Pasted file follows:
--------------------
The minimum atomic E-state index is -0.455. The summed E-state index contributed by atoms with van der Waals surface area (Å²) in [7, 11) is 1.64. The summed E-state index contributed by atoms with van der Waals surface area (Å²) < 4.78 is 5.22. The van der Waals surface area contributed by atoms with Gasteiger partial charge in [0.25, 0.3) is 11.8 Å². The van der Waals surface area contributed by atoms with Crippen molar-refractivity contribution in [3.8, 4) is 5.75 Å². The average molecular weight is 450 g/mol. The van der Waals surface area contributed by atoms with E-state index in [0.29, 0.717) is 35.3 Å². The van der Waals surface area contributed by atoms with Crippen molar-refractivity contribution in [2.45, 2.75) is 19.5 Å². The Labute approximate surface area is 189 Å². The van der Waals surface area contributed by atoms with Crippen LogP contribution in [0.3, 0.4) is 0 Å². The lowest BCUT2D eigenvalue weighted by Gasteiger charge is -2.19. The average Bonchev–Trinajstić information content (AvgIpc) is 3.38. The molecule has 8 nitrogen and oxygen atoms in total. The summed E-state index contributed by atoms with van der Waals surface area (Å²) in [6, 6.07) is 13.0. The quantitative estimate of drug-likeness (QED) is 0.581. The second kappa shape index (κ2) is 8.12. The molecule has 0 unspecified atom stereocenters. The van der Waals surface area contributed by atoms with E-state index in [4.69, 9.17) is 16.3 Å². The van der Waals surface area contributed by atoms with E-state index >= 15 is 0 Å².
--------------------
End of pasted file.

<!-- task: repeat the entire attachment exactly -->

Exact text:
The minimum atomic E-state index is -0.455. The summed E-state index contributed by atoms with van der Waals surface area (Å²) in [7, 11) is 1.64. The summed E-state index contributed by atoms with van der Waals surface area (Å²) < 4.78 is 5.22. The van der Waals surface area contributed by atoms with Gasteiger partial charge in [0.25, 0.3) is 11.8 Å². The van der Waals surface area contributed by atoms with Crippen molar-refractivity contribution in [3.8, 4) is 5.75 Å². The average molecular weight is 450 g/mol. The van der Waals surface area contributed by atoms with E-state index in [0.29, 0.717) is 35.3 Å². The van der Waals surface area contributed by atoms with Crippen molar-refractivity contribution in [2.45, 2.75) is 19.5 Å². The Labute approximate surface area is 189 Å². The van der Waals surface area contributed by atoms with Crippen LogP contribution in [0.3, 0.4) is 0 Å². The lowest BCUT2D eigenvalue weighted by Gasteiger charge is -2.19. The average Bonchev–Trinajstić information content (AvgIpc) is 3.38. The molecule has 8 nitrogen and oxygen atoms in total. The summed E-state index contributed by atoms with van der Waals surface area (Å²) in [6, 6.07) is 13.0. The quantitative estimate of drug-likeness (QED) is 0.581. The second kappa shape index (κ2) is 8.12. The molecule has 0 unspecified atom stereocenters. The van der Waals surface area contributed by atoms with E-state index in [4.69, 9.17) is 16.3 Å². The van der Waals surface area contributed by atoms with E-state index >= 15 is 0 Å².